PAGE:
33 die in Mexico oil company office building blast

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By MARK STEVENSON and MICHAEL WEISSENSTEIN, Associated Press

MEXICO CITY (AP) — A blast that collapsed the lower floors of a building in the headquarters of Mexico's state-owned oil company, crushing at least 33 people beneath tons of rubble and injuring 121, is being looked at as an accident although all lines of investigation remain open, the head of Petroleos Mexicanos said Friday.

As hundreds of emergency workers dug through the rubble, the company's worst disaster in a decade was fueling debate about the state of Pemex, a vital source of government revenue that is suffering from decades of underinvestment and has been hit by a recent series of accidents that have tarnished its otherwise improving safety record.

Until now, virtually all the accidents had hit its petroleum infrastructure, not its office buildings.

" It seems like, from what one can observe, from what the experts are seeing, that it was an accident",'' Pemex Director-General Emilio Lozoya told the Televisa network. "However no line of investigation will be discounted."

Mexican President Enrique Pena Nieto has pledged to open the oil behemoth to more private and foreign investment, setting off warnings among leftists about the privatization of an enterprise seen as one of the pillars of the Mexican state. Pena Nieto has provided few details of the reform he will propose but denies any plan to privatize Pemex.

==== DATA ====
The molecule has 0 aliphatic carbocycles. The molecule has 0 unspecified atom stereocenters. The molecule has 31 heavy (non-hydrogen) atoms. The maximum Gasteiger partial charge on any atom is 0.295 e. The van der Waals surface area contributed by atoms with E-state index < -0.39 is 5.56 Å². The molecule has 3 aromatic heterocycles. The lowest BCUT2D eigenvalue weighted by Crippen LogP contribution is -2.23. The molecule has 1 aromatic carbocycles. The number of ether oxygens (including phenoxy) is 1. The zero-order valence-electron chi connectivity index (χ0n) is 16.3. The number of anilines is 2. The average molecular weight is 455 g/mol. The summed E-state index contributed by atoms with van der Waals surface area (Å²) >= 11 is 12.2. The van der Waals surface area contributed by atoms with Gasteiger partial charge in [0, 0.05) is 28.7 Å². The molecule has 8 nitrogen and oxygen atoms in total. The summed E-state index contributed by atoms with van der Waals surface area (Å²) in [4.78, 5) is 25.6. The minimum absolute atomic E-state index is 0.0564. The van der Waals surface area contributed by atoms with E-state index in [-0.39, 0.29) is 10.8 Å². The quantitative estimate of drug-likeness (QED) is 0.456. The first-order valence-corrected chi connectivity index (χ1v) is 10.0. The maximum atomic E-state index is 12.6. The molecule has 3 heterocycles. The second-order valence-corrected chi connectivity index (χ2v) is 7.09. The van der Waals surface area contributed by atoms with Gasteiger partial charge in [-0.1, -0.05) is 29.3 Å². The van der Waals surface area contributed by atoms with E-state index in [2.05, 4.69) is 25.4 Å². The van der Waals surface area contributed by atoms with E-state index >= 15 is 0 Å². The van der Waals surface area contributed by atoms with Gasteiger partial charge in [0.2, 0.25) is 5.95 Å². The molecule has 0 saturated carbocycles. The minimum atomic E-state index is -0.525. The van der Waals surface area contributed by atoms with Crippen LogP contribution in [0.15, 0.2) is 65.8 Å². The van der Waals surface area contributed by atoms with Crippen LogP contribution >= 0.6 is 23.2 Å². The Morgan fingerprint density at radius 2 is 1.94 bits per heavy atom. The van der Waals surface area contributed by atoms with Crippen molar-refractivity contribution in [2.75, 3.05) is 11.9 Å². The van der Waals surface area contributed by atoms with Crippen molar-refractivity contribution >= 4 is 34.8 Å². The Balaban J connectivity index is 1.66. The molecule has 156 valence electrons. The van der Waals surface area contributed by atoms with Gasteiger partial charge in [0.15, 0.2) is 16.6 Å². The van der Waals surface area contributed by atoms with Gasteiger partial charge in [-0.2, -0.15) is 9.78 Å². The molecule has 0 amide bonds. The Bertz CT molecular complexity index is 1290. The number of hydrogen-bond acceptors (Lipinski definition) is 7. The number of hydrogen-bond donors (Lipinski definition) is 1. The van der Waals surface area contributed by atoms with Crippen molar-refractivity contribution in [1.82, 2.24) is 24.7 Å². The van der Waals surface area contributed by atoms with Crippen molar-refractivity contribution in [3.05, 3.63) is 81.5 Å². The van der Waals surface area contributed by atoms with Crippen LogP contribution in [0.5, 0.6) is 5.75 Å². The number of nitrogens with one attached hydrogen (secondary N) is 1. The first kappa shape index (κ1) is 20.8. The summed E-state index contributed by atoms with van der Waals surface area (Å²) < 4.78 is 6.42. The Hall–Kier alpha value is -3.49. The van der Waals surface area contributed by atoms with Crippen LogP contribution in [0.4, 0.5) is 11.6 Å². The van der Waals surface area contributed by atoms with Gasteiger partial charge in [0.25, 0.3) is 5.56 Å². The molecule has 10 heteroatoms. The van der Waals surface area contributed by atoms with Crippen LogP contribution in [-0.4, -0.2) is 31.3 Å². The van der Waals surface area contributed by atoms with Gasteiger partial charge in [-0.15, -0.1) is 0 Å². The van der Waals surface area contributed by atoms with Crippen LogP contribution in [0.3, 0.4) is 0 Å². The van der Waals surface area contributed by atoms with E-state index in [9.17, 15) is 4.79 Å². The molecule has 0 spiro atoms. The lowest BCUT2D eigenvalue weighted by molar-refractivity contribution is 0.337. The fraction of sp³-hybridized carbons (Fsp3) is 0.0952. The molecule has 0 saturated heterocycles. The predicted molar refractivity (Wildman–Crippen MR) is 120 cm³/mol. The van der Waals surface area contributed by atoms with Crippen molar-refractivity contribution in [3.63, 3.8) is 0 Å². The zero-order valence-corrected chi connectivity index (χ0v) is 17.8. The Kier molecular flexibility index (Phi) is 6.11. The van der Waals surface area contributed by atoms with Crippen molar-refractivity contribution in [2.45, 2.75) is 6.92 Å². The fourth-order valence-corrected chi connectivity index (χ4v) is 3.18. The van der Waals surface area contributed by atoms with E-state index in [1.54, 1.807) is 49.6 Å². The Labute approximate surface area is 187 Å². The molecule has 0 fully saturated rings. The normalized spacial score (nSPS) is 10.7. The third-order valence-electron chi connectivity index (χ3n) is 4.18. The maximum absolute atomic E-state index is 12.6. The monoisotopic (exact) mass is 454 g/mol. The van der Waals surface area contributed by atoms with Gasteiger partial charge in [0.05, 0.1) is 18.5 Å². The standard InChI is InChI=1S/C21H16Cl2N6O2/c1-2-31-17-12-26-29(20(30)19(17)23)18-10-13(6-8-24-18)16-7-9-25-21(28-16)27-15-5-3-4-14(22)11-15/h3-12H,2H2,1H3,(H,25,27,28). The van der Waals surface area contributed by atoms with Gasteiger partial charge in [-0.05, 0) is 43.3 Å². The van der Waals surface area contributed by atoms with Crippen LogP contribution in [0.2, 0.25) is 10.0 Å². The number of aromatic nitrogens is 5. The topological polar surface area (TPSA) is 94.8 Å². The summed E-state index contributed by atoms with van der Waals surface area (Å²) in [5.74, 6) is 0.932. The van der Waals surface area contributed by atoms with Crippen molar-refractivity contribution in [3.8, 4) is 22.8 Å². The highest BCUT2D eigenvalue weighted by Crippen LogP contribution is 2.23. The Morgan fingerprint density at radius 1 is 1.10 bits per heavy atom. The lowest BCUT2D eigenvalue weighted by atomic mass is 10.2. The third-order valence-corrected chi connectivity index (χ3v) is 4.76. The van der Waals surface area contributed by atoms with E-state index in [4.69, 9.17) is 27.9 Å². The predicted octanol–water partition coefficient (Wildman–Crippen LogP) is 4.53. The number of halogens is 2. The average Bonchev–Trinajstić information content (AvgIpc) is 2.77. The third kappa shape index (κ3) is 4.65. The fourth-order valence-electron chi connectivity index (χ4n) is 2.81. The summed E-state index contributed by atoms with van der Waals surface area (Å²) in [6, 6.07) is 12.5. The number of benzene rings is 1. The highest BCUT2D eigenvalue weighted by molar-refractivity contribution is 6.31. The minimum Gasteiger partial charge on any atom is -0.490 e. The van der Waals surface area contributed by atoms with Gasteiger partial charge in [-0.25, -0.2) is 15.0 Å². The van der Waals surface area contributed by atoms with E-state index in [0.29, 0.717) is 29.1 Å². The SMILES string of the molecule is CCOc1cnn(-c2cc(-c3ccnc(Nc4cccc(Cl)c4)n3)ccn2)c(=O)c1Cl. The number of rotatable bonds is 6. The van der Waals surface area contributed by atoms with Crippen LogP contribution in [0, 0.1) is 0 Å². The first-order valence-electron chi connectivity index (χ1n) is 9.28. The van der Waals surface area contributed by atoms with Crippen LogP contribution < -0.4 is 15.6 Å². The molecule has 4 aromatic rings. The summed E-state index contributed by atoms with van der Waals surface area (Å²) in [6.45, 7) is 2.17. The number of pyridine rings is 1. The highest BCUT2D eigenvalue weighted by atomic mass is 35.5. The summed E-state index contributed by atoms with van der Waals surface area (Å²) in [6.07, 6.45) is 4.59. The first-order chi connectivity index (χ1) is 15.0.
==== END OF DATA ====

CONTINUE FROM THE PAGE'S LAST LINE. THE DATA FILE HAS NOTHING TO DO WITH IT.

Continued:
In a debate on MVS Radio about Pemex Friday morning, Juan Bueno Torio, a congressman from the conservative National Action Party, said Pemex should be granted more budgetary independence as part of the reform, allowing it to better address infrastructure problems that he said have been neglected under government control.

"There are always maintenance problems," he said.

Manuel Bartlett, a senator from the leftist Workers' Party, shot back that Pena Nieto "has been touring the world inviting investors and foreigners to invest in Pemex."

"Privatizing Pemex is taking away the control of the Mexican state and transferring it to private hands," he said.

Less than 24 hours after the accident at Pemex headquarters, early signs pointed to a problem in an area with electrical and air conditioning equipment, according to a government official who was not authorized to speak by name. Pemex said in a tweet in the first minutes after the accident it had evacuated the building because of a problem with the electrical system.

A Pemex spokesman said the floors hit by the explosion housed administrative offices.

Pemex and Interior Secretary Miguel Angel Osorio Chong said on their Twitter accounts Friday afternoon that the death toll had risen to 33.

Mexico City Mayor Miguel Angel Mancera declared three days of mourning, with flags at half-staff and black bunting hung on public buildings.

Lozoya said the priority remains rescue and recovery, plus attending the families of those who died and the injured, which include 52 people who remain hospitalized.